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FACTBOX-Turkey moves towards peace with PKK militant group

Source: Reuters - Thu, 25 Apr 2013 14:22 GMT
Author: Reuters
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ISTANBUL, April 25 (Reuters) - Kurdish militants who have fought a decades-old insurgency against Turkey will start their withdrawal from Turkish territory in two weeks, advancing peace a peace process meant to end a conflict which has killed more than 40,000.

Following are details on the Kurdistan Workers Party (PKK).

* PKK ORIGINS - Abdullah Ocalan founded the group in 1978. It took up arms against Turkey in 1984 with the initial aim of creating an independent Kurdistan in the mainly Kurdish areas of Turkey, Iraq, Syria and Iran. It is now seeking greater Kurdish rights and limited autonomy in southeast Turkey.

* LOGISTICS - The PKK is listed as a terrorist organisation by Ankara, the United States and the European Union and is estimated to have up to 8,000 people under arms, mostly based in the mountains of neighbouring northern Iraq. It draws support from Kurds in Turkey and some Kurdish communities across Europe.

* UPSURGE IN VIOLENCE - Last summer saw some of the heaviest fighting between the PKK and Turkish forces in more than a decade. Between June 2011, when Turkish Prime Minister Tayyip Erdogan was re-elected for a third term, and late last year more than 800 people were killed. It was the deadliest outbreak of fighting since Ocalan's capture in 1999, according to estimates by the International Crisis Group.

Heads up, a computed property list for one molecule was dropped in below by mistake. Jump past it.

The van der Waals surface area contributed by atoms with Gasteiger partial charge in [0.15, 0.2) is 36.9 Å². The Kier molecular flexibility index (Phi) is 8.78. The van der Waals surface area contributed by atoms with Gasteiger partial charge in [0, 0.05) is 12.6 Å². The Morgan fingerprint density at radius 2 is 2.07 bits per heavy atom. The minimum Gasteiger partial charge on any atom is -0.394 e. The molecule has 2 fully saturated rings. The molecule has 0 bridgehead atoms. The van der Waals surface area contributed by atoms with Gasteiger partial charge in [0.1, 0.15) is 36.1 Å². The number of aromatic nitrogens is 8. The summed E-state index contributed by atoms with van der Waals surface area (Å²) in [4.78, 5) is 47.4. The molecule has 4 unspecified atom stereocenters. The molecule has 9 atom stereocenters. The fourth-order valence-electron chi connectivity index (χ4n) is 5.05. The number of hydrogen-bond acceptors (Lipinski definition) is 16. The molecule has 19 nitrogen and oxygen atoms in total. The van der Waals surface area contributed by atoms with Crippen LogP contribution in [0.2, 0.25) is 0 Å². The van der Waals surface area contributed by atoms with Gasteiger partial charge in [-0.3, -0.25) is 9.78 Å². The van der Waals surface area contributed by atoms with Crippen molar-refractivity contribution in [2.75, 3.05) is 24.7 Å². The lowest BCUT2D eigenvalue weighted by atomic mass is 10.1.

* OCALAN IN PRISON - Ocalan was captured and sentenced to death by a Turkish court in 1999, but the sentence was reduced to life imprisonment in October 2002 when Turkey abolished the death penalty. He is now imprisoned on Imrali island south of Istanbul.

* POLITICAL PROGRESS - Intelligence officers and Kurdish politicians have held new talks with Ocalan since late last year and have agreed the outline of a plan to end the nearly 30 year-old conflict, including the withdrawal set to begin in May.

Sources: Reuters/Jane's World Insurgency and Terrorism Guide (Reporting by Nick Tattersall and David Cutler, London Editorial Reference Unit; Editing by Toby Chopra)

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